Construction materials

New construction materials for Winnipeg pavement said to improve drainage and carbon footprint

Construction season is in full swing in Manitoba’s capital.

The City of Winnipeg is undertaking nearly 200 road construction projects this year, representing a total investment of $165 million to improve streets, lanes, sidewalks and active transportation routes.

More than 175 kilometers of infrastructure improvements are planned, and there are some significant changes in the way the changes are made.

A new granular base layer material has been introduced to improve runoff drainage, particularly in the spring and fall when freeze-thaw cycles are more frequent, said Ken Allen, communications coordinator for the city’s public works department.

“It’s really important that the drainage is efficient, and by improving the drainage on the granular base, we’re improving the durability of the pavement,” Allen said.

The subbase will be made up of varying sizes of granular material, but fewer fine particles are included in the mix to maximize drainage. The sub-base for the roads will not be as thick as projects completed in previous years, which means that construction crews will not have to dig deep holes in the roads.

Ken Allen, communications coordinator with the City of Winnipeg’s public works department, says new subgrade material used in road construction projects is expected to extend the life of roads by 5 to 15 per cent. (Darin Morash/CBC)

Allen couldn’t say if the new subbase would result in better profitability over a longer run, but he said less material was used.

He expects a 5-15% increase in the life of the city’s roads with the implementation of the new underlayment, which will result in improved durability and require less maintenance.

Additionally, a new type of concrete is being used for the first time this year with some projects: Portland limestone has a higher concentration of limestone, but more importantly, it will reduce the carbon footprint, potentially by up to 10% .

“It got better because it’s an innovation, and if we had the opportunity to reduce the carbon footprint, we wanted to do that,” Allen said. “So when we analyze the specifications and materials we use for our road construction projects, some of these changes or improvements are a big step in the right direction.”

And while some Winnipeggers may lament the number of projects clogging the city’s roads, Allen said 150 to 200 construction projects is about average.

This is the fourth year that Winnipeg has received assistance from the Accelerated Regional Streets Renewal Project, in which the governments of Canada and Manitoba are each contributing up to $100 million. (Darin Morash/CBC)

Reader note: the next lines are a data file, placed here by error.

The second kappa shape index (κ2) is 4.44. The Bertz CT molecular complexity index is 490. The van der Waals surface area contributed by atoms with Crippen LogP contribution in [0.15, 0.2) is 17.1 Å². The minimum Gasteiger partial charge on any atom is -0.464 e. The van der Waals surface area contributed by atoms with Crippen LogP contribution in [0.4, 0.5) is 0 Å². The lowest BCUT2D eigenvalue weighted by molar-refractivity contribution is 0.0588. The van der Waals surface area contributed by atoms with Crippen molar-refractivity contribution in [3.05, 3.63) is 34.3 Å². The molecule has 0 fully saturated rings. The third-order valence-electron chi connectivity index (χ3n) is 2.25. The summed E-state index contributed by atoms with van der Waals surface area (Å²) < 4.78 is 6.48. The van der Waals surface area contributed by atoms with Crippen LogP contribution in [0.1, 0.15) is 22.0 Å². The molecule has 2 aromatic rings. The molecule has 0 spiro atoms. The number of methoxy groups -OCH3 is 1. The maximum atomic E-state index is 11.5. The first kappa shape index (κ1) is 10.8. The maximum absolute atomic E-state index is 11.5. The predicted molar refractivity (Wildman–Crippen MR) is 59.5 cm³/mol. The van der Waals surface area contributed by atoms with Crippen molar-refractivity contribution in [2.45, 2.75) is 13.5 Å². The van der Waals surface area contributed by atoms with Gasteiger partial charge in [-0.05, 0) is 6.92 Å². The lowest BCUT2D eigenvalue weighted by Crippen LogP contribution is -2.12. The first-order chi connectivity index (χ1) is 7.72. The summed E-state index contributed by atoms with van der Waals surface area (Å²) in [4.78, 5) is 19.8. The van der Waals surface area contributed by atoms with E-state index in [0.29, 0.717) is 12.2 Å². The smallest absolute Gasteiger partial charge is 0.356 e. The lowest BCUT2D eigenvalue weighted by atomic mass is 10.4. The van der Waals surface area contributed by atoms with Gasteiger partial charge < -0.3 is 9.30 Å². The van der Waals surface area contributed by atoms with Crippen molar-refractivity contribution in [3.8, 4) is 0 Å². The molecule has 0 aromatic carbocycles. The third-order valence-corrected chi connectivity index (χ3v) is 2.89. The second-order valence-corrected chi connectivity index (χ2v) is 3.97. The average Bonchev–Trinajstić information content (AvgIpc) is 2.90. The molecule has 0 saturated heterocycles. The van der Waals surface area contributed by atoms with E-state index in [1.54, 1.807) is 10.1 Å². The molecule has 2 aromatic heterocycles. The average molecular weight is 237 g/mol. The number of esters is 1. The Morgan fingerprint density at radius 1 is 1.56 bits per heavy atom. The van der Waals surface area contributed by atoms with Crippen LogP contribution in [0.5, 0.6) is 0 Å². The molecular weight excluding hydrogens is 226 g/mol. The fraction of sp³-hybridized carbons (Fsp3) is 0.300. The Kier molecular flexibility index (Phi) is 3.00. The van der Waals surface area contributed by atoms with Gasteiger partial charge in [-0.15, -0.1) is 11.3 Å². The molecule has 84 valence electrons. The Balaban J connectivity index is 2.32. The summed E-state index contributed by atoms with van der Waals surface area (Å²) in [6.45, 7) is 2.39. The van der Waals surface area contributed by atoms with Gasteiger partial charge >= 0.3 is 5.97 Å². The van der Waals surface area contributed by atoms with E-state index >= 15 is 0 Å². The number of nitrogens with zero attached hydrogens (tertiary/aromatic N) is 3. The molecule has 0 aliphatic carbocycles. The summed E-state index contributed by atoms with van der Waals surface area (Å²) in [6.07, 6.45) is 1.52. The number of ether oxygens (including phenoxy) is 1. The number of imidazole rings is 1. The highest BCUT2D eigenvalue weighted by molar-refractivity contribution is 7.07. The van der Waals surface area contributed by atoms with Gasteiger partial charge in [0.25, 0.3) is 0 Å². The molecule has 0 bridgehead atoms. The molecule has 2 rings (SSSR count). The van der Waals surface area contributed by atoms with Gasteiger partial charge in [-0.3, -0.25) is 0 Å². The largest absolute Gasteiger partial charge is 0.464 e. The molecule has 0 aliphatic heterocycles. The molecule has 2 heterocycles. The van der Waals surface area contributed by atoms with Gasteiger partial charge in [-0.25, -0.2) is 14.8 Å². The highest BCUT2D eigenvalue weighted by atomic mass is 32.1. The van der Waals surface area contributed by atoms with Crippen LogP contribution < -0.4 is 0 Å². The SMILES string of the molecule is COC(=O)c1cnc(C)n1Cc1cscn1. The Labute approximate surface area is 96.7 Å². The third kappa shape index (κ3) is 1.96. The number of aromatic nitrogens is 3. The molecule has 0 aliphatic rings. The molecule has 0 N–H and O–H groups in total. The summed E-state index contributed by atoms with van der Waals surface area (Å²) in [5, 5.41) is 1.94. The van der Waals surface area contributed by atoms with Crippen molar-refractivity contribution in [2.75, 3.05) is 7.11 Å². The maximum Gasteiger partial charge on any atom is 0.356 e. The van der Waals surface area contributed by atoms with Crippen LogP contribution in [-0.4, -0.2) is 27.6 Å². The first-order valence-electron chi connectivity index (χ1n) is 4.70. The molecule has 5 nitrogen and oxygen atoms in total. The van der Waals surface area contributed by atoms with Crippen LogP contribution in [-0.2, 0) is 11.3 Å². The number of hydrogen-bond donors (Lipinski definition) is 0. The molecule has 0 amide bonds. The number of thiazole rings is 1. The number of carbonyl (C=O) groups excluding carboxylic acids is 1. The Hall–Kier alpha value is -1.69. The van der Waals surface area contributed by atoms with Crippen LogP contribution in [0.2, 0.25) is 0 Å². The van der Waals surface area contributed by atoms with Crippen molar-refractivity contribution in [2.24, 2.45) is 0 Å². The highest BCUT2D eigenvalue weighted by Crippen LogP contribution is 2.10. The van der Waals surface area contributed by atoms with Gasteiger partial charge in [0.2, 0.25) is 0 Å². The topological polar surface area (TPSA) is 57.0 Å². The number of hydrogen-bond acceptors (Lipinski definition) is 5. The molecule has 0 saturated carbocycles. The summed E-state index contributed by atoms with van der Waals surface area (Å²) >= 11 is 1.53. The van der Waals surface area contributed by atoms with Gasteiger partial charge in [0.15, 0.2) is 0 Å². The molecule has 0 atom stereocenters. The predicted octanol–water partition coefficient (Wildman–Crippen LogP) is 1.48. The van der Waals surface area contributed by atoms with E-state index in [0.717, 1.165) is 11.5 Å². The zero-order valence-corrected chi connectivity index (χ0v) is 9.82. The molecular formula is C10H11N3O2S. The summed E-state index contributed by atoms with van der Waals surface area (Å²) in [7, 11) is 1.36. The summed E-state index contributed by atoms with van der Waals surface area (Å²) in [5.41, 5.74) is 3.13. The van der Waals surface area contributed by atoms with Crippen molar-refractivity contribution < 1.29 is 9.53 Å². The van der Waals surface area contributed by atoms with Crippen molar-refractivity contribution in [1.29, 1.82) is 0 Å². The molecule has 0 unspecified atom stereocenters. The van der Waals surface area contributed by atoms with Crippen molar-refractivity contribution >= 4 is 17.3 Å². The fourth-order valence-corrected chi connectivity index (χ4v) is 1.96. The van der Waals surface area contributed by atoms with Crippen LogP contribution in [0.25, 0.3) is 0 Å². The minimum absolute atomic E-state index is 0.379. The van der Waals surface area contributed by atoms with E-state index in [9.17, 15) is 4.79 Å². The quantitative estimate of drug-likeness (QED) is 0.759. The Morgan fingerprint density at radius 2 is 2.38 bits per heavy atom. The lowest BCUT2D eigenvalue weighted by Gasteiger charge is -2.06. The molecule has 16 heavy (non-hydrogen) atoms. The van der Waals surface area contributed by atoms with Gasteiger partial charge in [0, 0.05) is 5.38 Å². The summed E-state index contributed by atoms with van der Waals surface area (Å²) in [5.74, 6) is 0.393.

The budgeted investment of $165 million is the highest ever, but it includes money from the provincial and federal governments through the Accelerated Regional Street Renewal program. This is the fourth year that Winnipeg has received funding of up to $100 million from the governments of Manitoba and Canada under the program.

“This annual road building program will rebuild and rehabilitate streets and active transportation routes to ensure safe, efficient and sustainable transportation options for all,” said the MP for Winnipeg South and Parliamentary Secretary to the Minister of Transportation. ‘Environment and Climate Change, Terry Duguid, in a press release. June 27.

This year’s road rehabilitation budget includes funding for portions of the following major construction projects:

  • Stafford Street from Corydon Avenue to Pembina Highway – $14 million.
  • Jubilee Avenue, Osborne Street to the Pembina Freeway – $13 million.
  • Mountain Avenue from Arlington Street to McPhillips Street – $10.5 million.
  • Smith Street, Notre Dame Avenue to Midtown Bridge – $9.2 million.
  • Nairn Avenue, Stadacona Street to Watt Street – $5.4 million.

Ahmed Shalaby worked with the city from 2016 to 2021, but is now a professor of transportation engineering at the University of Manitoba.

With the city, he led a group that engaged and collaborated with city, provincial and industry stakeholders on ways to deliver projects that would ensure roads last longer.

Ahmed Shalaby, a transportation engineering professor at the University of Manitoba, is optimistic that Winnipeg’s roads will improve as new materials and equipment are used in road construction projects. (Darin Morash/CBC)

Shalaby said Winnipeg has a unique problem when it comes to implementing change because it’s not close to any other major Canadian center.

“In order to implement new and innovative change, there has to be a certain amount of work to make that change happen,” he said. “So we have to take on a certain amount of work, and you can’t do that unless you have good information about whether it’s going to be successful or not.”

For the industry to invest in a new method or equipment, it needs to recoup its costs in about three to five years, and that requires a certain amount of work, Shalaby said.

Luckily, Winnipeg has a workload — although it’s at the mercy of the weather.

After a cool, soggy spring, extending the construction season by two weeks to November would improve construction productivity by about 8%, Shalaby said.

He hopes the city will have better roads in the future and he thinks the best roads are the safest roads.

Any road under construction is a good sign as far as Allen is concerned, despite potentially longer travel times.

“I love it,” he said. “When I see road construction going on, it warms my heart because I know there are smoother roads ahead for Winnipeggers.”

Road building — an unavoidable part of summer in Winnipeg

It’s a sea of ​​orange pylons on the streets of Winnipeg. As the roadwork season continues this summer, the city hopes new techniques will make driving and getting around Winnipeg easier.


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